FFA program returning to Lakeview

The middle school once again will have an agriculture and FFA program for students interested in animal and plant science.

Amy Paterson led a successful agriculture and FFA program at Windermere High School and currently is the agriscience magnet program adviser at Wekiva High School. Photo by Thomas Lightbody/TK Photography
Amy Paterson led a successful agriculture and FFA program at Windermere High School and currently is the agriscience magnet program adviser at Wekiva High School. Photo by Thomas Lightbody/TK Photography
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The blue and gold corduroy FFA jackets are returning to Lakeview after a four-decade absence.

Amy Paterson has been asked to start an agriculture and FFA program at Lakeview Middle School in the fall. The last time animal and plant science was offered on campus was in the late 1980s when the school was a junior high and, before that, a high school.

Paterson has a long history with running successful Orange County Public Schools ag and FFA programs, including the one at Windermere High School. When Lakeview Principal John Linehan approached Paterson about starting the program, she didn’t hesitate to say yes.

The intracurricular plan will incorporate classroom study for all three grades as an elective class and a ninth-grade Agriculture Foundations class offered to eighth-graders who can earn high school credit.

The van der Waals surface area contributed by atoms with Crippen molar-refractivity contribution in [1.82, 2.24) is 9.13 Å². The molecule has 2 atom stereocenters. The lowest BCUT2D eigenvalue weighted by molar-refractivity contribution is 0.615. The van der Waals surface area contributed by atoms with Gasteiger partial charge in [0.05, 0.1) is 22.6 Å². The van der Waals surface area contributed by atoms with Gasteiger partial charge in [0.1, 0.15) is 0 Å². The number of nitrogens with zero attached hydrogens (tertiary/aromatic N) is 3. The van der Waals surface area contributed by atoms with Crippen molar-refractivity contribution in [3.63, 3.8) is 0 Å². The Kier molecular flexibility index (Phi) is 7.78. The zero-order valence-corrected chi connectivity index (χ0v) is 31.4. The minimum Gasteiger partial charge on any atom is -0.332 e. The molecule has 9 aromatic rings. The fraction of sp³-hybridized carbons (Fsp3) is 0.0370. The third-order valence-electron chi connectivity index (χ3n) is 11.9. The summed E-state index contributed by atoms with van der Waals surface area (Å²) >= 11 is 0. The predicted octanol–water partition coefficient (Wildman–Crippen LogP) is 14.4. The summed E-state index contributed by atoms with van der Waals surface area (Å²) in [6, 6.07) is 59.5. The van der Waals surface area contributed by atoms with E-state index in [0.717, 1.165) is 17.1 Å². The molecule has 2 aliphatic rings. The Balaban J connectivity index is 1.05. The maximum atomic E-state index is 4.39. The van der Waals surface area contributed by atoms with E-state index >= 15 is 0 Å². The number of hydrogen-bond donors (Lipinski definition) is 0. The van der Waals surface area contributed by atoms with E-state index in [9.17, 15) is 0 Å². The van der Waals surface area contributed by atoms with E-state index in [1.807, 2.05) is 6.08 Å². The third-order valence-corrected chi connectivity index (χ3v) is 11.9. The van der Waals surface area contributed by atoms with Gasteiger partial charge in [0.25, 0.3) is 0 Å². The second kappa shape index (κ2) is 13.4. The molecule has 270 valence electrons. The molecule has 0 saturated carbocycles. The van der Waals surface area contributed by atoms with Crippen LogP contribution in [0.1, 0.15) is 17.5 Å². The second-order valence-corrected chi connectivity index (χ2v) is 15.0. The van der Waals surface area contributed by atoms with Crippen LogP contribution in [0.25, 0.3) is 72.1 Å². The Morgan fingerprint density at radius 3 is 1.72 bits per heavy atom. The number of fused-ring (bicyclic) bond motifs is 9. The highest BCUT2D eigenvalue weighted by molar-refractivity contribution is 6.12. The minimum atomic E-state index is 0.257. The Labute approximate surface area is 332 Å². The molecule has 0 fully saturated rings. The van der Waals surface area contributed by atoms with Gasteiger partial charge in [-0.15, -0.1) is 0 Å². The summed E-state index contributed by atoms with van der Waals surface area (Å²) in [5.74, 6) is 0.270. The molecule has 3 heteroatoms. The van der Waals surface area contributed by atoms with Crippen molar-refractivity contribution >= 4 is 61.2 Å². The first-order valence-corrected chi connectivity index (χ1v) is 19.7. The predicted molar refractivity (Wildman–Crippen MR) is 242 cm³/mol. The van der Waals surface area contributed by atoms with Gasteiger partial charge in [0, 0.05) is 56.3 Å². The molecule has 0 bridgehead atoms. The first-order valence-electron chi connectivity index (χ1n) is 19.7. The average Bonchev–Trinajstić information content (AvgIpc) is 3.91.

Amy Paterson will lead the intracurricular agriculture and FFA program starting in the fall. Photo by Thomas Lightbody/TK Photography

The agricultural curriculum has three parts: classroom learning, practical experience through Supervised Agricultural Experiences and participation in FFA events. FFA events help students learn about different fields of agriculture, such as science, technology and business.

The program will have animal opportunities for students that will include raising breeding animals to show and market animals to sell at the Central Florida Fair. Students will interact with chickens, rabbits, guinea pigs, goats and sheep living on the Lakeview campus.

The curriculum provides knowledge of the agricultural food system and research methods, as well, while covering various agriscience and natural resources careers. Classroom lessons will explore the agricultural food system and environmental resources.

They will learn plant science and have the chance to start a garden and grow vegetables or flowers. A pollinator garden will be planted too.

Paterson said she has a close relationship with the Bloom & Grow Garden Society and wants to tap into members’ expertise and knowledge.

“Food science is really a huge portion of our standards,” Paterson said. “Students need to understand where food comes from and how that works. We’ll grow green beans and watermelon and corn; they’ll take care of it and grow it and harvest it and take it home and eat it if they want to.”